“I used several feathers that we picked up on walks at the lake to embellish the layout. I originally thought to tape the feathers to the page with several colors of washi tape which is all the rage right now. It soon became apparent that the washi tape wasn’t strong enough to hold down the feathers, so I then machine stitched over them to hold them down.”
Debbie Hodge scrapbooked a photo of her son with a friend — both of them wearing the very same and usual winter coat — as a way to talk about their friendship and how much they have in common. “Birds of a Feather” is the begining of the common phrase that ends “flock together” which is fitting to the topic. She used feather masks with a digital misting brush to create a foundation for her focal point photo. Repetitions of the feather and of birds are in the title and the bird swooping in from top left.
Jennifer Matott says, “I love to use feathers in my artwork. This black feather was the focal point of this work and I wanted it to be prominent. I stitched it onto the canvas piece with embroidery floss.”
Leah Farquharson tucked a few long white feathers behind her photo in this page about a recent home decor purchase. They mix beautifully with all of the other textures present in her page and also echo the line created by the vertical strokes of paint on her background.
Debbie Hodge use a single small cardstock alpha to accent a page showing her brother with his dog on a summer evening. It’s a great addition to a cluster.
Audrey Tan embellished her focal point photo on “Meet Up” with a cluster of feathers tied and topped with a silk flower.
The subject of the page is a real-life meetup of online friends on Jubilee day in London. Audrey says, “The few of us that met up came from various countries–Australia, Singapore, Netherlands and United Kingdom–and we couldn’t have chosen a better day. Hence, I wanted my page to reflect the special moment.”
“I used feathers in three colours–white, blue and red–to represent the colours of the British flag. They were great embellishments for a page was made to reflect the Jubilee moment and the excitement of meeting up with online friends.”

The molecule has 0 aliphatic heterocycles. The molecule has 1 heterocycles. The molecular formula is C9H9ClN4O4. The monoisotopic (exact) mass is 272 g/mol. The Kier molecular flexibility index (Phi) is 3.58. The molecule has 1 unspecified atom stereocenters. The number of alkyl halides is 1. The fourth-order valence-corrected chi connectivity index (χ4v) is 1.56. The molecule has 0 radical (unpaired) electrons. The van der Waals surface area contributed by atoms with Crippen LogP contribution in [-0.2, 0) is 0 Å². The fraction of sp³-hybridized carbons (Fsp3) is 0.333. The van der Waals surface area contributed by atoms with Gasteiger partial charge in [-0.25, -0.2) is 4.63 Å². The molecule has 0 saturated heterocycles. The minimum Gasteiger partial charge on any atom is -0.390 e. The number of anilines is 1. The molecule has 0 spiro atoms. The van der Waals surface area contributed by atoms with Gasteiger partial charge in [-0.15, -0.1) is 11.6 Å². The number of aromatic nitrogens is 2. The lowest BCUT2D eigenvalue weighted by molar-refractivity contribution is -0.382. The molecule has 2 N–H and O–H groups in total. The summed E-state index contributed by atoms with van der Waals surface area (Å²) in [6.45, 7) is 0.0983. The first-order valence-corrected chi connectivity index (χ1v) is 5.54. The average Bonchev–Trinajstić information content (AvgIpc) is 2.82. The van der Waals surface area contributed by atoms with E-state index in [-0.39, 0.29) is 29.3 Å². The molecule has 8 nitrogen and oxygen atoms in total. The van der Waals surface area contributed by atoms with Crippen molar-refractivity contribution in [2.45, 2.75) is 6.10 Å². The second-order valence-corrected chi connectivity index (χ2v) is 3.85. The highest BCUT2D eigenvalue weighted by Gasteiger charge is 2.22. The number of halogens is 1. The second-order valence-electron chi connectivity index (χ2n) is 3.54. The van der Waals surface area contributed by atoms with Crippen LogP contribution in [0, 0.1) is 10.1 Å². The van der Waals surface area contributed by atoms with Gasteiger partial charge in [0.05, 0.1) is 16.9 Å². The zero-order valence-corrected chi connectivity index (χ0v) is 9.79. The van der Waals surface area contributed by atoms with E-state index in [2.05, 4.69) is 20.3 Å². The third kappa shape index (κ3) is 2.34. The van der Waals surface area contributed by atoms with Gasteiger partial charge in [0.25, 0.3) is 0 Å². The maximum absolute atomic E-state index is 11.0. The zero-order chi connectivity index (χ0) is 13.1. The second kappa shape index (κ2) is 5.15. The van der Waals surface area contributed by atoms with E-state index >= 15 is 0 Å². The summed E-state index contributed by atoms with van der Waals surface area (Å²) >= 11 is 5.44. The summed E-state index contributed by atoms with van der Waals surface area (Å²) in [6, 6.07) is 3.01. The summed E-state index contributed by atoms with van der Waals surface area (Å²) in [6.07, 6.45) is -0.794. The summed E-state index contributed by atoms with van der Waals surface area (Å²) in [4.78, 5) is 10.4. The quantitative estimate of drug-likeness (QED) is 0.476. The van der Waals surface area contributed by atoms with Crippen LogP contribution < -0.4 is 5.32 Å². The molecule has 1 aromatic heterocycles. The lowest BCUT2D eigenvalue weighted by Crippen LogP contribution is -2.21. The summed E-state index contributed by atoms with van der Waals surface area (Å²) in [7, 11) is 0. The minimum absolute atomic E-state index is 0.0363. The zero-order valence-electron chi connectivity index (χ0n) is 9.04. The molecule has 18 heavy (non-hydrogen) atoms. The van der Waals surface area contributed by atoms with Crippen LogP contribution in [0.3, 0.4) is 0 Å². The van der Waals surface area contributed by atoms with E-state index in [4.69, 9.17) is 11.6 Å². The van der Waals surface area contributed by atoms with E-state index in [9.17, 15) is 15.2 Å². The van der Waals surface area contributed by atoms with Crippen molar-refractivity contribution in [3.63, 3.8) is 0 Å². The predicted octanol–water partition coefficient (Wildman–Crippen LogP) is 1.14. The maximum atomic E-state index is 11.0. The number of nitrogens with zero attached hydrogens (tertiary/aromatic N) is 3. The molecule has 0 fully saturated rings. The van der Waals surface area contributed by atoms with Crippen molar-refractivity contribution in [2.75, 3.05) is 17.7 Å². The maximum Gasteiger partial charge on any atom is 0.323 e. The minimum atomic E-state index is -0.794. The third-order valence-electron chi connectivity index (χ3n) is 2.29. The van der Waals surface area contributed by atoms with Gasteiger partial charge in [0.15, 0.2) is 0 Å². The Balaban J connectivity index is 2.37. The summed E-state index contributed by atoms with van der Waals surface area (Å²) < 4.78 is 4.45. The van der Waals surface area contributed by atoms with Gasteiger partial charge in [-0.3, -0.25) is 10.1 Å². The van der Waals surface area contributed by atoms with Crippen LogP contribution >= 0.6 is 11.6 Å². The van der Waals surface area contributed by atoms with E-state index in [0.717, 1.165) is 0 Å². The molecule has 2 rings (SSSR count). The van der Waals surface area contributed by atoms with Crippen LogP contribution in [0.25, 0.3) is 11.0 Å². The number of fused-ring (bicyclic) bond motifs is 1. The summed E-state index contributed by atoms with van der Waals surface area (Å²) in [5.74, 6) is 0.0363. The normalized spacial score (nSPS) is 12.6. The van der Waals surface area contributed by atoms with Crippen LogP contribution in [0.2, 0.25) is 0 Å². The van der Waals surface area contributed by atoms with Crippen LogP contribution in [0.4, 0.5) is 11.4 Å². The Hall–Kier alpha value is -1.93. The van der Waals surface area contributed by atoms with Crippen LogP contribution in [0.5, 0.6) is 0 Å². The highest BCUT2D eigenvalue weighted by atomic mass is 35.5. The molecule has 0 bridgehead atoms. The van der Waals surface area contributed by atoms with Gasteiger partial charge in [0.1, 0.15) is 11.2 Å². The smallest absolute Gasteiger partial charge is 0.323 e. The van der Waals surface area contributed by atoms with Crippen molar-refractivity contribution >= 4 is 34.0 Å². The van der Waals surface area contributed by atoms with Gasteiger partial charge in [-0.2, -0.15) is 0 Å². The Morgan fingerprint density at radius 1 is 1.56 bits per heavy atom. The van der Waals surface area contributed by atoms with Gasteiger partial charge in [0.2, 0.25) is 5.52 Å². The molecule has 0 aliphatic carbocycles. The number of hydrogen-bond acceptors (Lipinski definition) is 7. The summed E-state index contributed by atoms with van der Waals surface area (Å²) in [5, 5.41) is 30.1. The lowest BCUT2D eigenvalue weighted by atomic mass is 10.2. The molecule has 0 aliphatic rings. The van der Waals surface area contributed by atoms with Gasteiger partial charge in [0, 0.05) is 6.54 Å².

Leah Farquharson says, “Our garden is started to show baby veggies! Yay! It’s been such an exciting process – new to our kids, but not to me. I always love watching things grow.”
On “Fruits of Our Labor,” Leah used a diecut of tattered leaves, and then turned the leaves into feathers. Leah says, “I feel like the “feathers” give this page a light, sweet feel that totally makes me think of summer!”
Michelle Houghton used feathers on a beach page, “appropriate,” says Michelle, “since we spent the day collecting seashells and chasing seagulls.”
Michelle drew the feathers on kraft cardstock with a white Sharpie paint pen and black Sharpie. She says, “I added lots of little pearls for texture. It will be hard to read but the journalling is scratched into the photos with a stylus. It reads: Is there anything better then running on the beach chasing seagulls and collecting seashells and sand dollars? With their buckets full of treasures the day is perfect.”
Dina Wakley used digital feathers from Kitschy Digitals (printed and cut out) first as masks on her misted background and then as eye catching accents on her page about visitng the bird vendors in Barcelona. Not only does this motif suit her page topic perfectly but these feathers add visual pop to the page.
Leah Farquharson has created these fun borders for her page Love This Now with miniature chipboard feathers that she has hand painted for a one-of-a-kind look.
Ashley Calder has layered an aqua piece of cardstock with many sizes and styles of feathers cut from it over a patterned paper background. Ashley says, “This cardstock was the first thing I cut with my new Silhouette Cameo, and I loved the way it looked–even though I had originally intended on using the feathers I cut out, I used this piece instead.”